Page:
RAIL travellers are increasingly demanding instant, reliable and easy to understand train running information. The market for passenger information systems is growing, and many companies are exploiting recent technical developments to provide a better travel experience.

The railway environment calls for robust, reliable, low-maintenance and vandal-proof equipment, which meet the highest standards of safety.

Display screens and voice announcements are central to PIS. In modern applications data is fed from a central control system, perhaps interfaced with timetables, train control equipment and track circuiting to provide real-time updates. Remote diagnostic facilities allow the monitoring and disconnection of malfunctioning equipment.

Vossloh System-Technik offers LCD, LED and split-flap displays. At the end of March VST installed 34 modern split-flap display units at Basel. Designed for a 15-year life cycle, the industry standard HDLC protocol is used for data transfer.

VST has supplied 52 stations around Hannover with a PIS that uses DB timetable data and also detects the presence of a train in a station. A computer calculates the available connections, and an announcement is made in German and English. Data is transmitted using an ATM network, and fewer staff are needed than for traditional voice announcements.

Electronic ink displays are expected to be available next year. These offer high-contrast, thin, lightweight reflective displays legible from a wide angle, and the small pixels permit a range of fonts.

Last month, VST signed a DM100m contract with DB to re-equip 1 200 inter-city coaches and 145 locomotives with a new information and communications system, based on the UICtrain bus. As well as electronic seat reservation modules, external and internal information displays, the stock will have side-selective door controls. Development starts this month, with two trainsets to be equipped for trial operation and EBA approval. Series installation is due to run from mid-2002 to mid-2004.

Mark IV Industries Ltd has developed a range of Organic LED display screens. These are well suited for use in railway stations, as they have low energy consumption and very flat screens. Flat screens are ideal for environments with bright natural light, where CRT monitors can suffer from reflections.

Ferrograph produces a range of single and double LED and LCD lightweight indicators and clocks for the rail market. Automatic brightness controls compensate for ambient lighting conditions to make the displays easier to read. The clocks can be driven from a radio time signal or act as slaves to other clocks.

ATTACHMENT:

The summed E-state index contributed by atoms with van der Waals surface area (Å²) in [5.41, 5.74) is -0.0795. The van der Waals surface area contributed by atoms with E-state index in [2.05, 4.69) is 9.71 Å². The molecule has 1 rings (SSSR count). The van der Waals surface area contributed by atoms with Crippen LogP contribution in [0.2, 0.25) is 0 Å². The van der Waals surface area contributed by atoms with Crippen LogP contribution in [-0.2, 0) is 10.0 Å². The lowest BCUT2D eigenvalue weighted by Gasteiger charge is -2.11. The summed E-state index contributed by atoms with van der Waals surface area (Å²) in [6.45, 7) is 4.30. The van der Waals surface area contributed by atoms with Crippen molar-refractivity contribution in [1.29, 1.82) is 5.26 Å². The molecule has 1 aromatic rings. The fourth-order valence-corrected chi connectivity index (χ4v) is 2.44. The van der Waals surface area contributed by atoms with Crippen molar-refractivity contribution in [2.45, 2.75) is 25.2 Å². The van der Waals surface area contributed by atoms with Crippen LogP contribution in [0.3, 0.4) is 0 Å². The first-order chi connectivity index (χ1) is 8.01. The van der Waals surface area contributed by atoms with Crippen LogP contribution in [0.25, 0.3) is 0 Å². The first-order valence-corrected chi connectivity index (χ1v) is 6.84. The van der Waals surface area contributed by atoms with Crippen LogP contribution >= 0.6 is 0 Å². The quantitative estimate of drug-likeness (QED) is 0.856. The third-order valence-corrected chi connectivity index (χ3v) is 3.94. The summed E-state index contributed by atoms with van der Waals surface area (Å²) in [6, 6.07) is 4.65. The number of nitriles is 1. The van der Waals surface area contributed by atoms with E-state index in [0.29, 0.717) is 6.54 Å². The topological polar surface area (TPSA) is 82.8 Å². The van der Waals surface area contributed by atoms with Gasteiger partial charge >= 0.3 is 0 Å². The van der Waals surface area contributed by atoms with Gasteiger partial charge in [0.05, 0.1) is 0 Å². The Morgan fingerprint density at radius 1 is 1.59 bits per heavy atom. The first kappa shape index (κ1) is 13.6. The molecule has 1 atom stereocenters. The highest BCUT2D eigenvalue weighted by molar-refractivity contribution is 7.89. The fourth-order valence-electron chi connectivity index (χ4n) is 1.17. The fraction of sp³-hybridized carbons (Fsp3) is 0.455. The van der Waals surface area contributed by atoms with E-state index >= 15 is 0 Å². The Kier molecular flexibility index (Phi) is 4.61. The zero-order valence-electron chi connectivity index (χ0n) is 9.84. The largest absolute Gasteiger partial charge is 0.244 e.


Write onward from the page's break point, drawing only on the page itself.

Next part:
Interalia has a range of voice announcement management tools, using Microsoft Windows on industrial grade PCs. Transit Voice is a solid state announcer that plays standard messages for metros and rail platforms. Commander is an audio file manager controlled by a touch-screen menu. Announcements stored as wav files are played at pre-set times, or to a pattern over up to 10 channels. A series of menus is used to set up special announcements. Digital storage of mpeg audio files is being developed, and a Linux version is under consideration.

French National Railways is installing modern passenger information systems on 90% of its existing Transilien suburban fleet in Ile de France. Cars will have panels over the doors with illuminated route displays showing a train’s progress and the next station. Detailed displays in each car will show expected arrival time at destination and the next stop.

SNCF has also decided to extend real-time passenger information to 300 stations throughout the Ile de France area. The first displays are already operating at several central area stations including the RER platforms at Gare de Lyon.

Emerging technologies

As well as the familiar Cathode Ray Tube (CRT) monitors, Liquid Crystal Display (LCD), Plasma and Light Emitting Diode (LED) units, several other technologies are coming into use.

An Organic LED matrix uses light emitting polymers to produce green through to reddish-orange light. These offer low energy consumption, and very flat screens. Pixel shapes and sizes are similar to those available with LCD, but an OLED offers more vibrant colours with greater brightness, and a wider viewing angle than LEDs.

Electronic Ink consists of millions of spherical microcapsules. These contain dye and particles of naturally-charged pigment. Electrodes attract or repel the spheres, producing different colours depending whether the pigment or the dye is visible. Electronic ink offers low power consumption of 10mA/cm2, and the bi-stable signs retain messages even when the power is turned off.

Electro-mechanical flap displays were once thought to be obsolete, but the application of modern materials is bringing them back into favour. They offer an individually tailored appearance, high contrast ratio even in bright light and life of over 20 years. Computer controls and synchronic motors reduce wear and noise. As power is only used when changing the display, they have low energy costs.

CAPTION: VST information screens on DB’s Hannover S-Bahn network combine flap indicators with plasma displays

CAPTION: Under SNCF’s Info@Bord programme, Transilien commuter trains are being fitted with illuminated route displays which show a train’s progress and the next station to be served

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Vossloh System-Technik 121

Mark IV Industries 122

Ferrograph 123

Interalia 124